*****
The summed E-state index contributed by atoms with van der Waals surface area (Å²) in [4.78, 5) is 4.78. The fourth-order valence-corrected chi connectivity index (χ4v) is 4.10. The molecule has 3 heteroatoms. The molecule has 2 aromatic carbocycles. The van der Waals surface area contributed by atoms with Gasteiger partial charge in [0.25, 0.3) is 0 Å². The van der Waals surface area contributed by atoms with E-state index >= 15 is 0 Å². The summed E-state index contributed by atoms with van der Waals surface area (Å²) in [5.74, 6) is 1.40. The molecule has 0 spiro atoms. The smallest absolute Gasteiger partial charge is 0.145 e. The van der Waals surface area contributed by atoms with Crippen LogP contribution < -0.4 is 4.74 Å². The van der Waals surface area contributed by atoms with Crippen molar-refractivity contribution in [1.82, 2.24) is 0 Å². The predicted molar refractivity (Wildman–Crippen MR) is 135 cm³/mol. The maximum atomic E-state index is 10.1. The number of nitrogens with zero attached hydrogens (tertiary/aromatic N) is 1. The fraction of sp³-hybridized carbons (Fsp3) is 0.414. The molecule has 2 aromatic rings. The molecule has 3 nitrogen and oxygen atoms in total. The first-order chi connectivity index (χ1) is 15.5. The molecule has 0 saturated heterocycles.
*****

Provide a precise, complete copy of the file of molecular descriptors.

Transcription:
The summed E-state index contributed by atoms with van der Waals surface area (Å²) in [4.78, 5) is 4.78. The fourth-order valence-corrected chi connectivity index (χ4v) is 4.10. The molecule has 3 heteroatoms. The molecule has 2 aromatic carbocycles. The van der Waals surface area contributed by atoms with Gasteiger partial charge in [0.25, 0.3) is 0 Å². The van der Waals surface area contributed by atoms with E-state index >= 15 is 0 Å². The summed E-state index contributed by atoms with van der Waals surface area (Å²) in [5.74, 6) is 1.40. The molecule has 0 spiro atoms. The smallest absolute Gasteiger partial charge is 0.145 e. The van der Waals surface area contributed by atoms with Crippen LogP contribution < -0.4 is 4.74 Å². The van der Waals surface area contributed by atoms with Crippen molar-refractivity contribution in [1.82, 2.24) is 0 Å². The predicted molar refractivity (Wildman–Crippen MR) is 135 cm³/mol. The maximum atomic E-state index is 10.1. The number of nitrogens with zero attached hydrogens (tertiary/aromatic N) is 1. The fraction of sp³-hybridized carbons (Fsp3) is 0.414. The molecule has 2 aromatic rings. The molecule has 3 nitrogen and oxygen atoms in total. The first-order chi connectivity index (χ1) is 15.5. The molecule has 0 saturated heterocycles.